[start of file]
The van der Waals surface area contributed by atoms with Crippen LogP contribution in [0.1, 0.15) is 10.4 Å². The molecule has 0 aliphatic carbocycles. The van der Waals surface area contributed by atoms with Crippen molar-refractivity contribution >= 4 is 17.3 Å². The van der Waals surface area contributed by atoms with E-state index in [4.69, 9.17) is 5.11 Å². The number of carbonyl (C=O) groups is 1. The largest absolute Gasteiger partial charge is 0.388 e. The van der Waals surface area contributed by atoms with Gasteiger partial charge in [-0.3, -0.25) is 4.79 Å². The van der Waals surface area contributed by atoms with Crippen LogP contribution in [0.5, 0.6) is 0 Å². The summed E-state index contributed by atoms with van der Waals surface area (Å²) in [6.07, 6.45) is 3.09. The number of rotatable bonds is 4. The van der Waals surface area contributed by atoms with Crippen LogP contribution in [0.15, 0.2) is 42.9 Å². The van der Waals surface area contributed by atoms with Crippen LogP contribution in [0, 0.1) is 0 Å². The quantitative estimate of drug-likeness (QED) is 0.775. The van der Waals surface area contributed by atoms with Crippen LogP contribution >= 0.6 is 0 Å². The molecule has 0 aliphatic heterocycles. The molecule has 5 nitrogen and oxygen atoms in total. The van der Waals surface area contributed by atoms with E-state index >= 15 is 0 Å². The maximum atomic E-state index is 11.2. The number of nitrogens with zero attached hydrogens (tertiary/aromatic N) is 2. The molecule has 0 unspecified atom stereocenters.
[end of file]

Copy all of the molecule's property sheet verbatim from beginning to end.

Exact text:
The van der Waals surface area contributed by atoms with Crippen LogP contribution in [0.1, 0.15) is 10.4 Å². The molecule has 0 aliphatic carbocycles. The van der Waals surface area contributed by atoms with Crippen molar-refractivity contribution >= 4 is 17.3 Å². The van der Waals surface area contributed by atoms with E-state index in [4.69, 9.17) is 5.11 Å². The number of carbonyl (C=O) groups is 1. The largest absolute Gasteiger partial charge is 0.388 e. The van der Waals surface area contributed by atoms with Gasteiger partial charge in [-0.3, -0.25) is 4.79 Å². The van der Waals surface area contributed by atoms with Crippen LogP contribution in [0.5, 0.6) is 0 Å². The summed E-state index contributed by atoms with van der Waals surface area (Å²) in [6.07, 6.45) is 3.09. The number of rotatable bonds is 4. The van der Waals surface area contributed by atoms with Crippen LogP contribution in [0.15, 0.2) is 42.9 Å². The van der Waals surface area contributed by atoms with Crippen LogP contribution in [0, 0.1) is 0 Å². The quantitative estimate of drug-likeness (QED) is 0.775. The van der Waals surface area contributed by atoms with Crippen LogP contribution >= 0.6 is 0 Å². The molecule has 0 aliphatic heterocycles. The molecule has 5 nitrogen and oxygen atoms in total. The van der Waals surface area contributed by atoms with E-state index >= 15 is 0 Å². The maximum atomic E-state index is 11.2. The number of nitrogens with zero attached hydrogens (tertiary/aromatic N) is 2. The molecule has 0 unspecified atom stereocenters.